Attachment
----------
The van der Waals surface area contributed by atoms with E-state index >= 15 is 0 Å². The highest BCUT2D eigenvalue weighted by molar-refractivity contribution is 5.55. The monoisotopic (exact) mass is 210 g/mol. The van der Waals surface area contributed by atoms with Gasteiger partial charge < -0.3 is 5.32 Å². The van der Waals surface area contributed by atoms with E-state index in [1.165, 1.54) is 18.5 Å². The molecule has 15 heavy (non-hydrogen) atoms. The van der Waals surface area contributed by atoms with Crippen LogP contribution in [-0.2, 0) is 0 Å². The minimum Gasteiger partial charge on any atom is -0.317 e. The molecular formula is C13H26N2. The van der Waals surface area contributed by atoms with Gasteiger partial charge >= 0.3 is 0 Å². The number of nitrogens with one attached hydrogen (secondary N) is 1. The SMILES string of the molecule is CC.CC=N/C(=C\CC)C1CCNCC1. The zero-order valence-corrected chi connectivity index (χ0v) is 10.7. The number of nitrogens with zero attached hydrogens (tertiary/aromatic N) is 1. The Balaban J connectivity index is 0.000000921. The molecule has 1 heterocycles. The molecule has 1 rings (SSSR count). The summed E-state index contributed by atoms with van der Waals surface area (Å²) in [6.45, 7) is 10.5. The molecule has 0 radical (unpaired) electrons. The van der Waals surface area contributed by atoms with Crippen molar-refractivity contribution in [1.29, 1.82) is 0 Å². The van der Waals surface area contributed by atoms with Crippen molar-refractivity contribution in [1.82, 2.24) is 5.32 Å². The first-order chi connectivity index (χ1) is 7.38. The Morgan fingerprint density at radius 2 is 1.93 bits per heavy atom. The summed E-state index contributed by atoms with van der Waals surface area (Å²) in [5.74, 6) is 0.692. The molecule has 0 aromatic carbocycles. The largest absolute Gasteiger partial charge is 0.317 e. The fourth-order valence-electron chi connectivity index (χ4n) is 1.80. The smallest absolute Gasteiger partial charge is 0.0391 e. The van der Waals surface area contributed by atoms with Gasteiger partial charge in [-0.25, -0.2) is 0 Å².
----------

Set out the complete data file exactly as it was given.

The van der Waals surface area contributed by atoms with E-state index >= 15 is 0 Å². The highest BCUT2D eigenvalue weighted by molar-refractivity contribution is 5.55. The monoisotopic (exact) mass is 210 g/mol. The van der Waals surface area contributed by atoms with Gasteiger partial charge < -0.3 is 5.32 Å². The van der Waals surface area contributed by atoms with E-state index in [1.165, 1.54) is 18.5 Å². The molecule has 15 heavy (non-hydrogen) atoms. The van der Waals surface area contributed by atoms with Crippen LogP contribution in [-0.2, 0) is 0 Å². The minimum Gasteiger partial charge on any atom is -0.317 e. The molecular formula is C13H26N2. The van der Waals surface area contributed by atoms with Gasteiger partial charge >= 0.3 is 0 Å². The number of nitrogens with one attached hydrogen (secondary N) is 1. The SMILES string of the molecule is CC.CC=N/C(=C\CC)C1CCNCC1. The zero-order valence-corrected chi connectivity index (χ0v) is 10.7. The number of nitrogens with zero attached hydrogens (tertiary/aromatic N) is 1. The Balaban J connectivity index is 0.000000921. The molecule has 1 heterocycles. The molecule has 1 rings (SSSR count). The summed E-state index contributed by atoms with van der Waals surface area (Å²) in [6.45, 7) is 10.5. The molecule has 0 radical (unpaired) electrons. The van der Waals surface area contributed by atoms with Crippen molar-refractivity contribution in [1.29, 1.82) is 0 Å². The van der Waals surface area contributed by atoms with Crippen molar-refractivity contribution in [1.82, 2.24) is 5.32 Å². The first-order chi connectivity index (χ1) is 7.38. The Morgan fingerprint density at radius 2 is 1.93 bits per heavy atom. The summed E-state index contributed by atoms with van der Waals surface area (Å²) in [5.74, 6) is 0.692. The molecule has 0 aromatic carbocycles. The largest absolute Gasteiger partial charge is 0.317 e. The fourth-order valence-electron chi connectivity index (χ4n) is 1.80. The smallest absolute Gasteiger partial charge is 0.0391 e. The van der Waals surface area contributed by atoms with Gasteiger partial charge in [-0.25, -0.2) is 0 Å².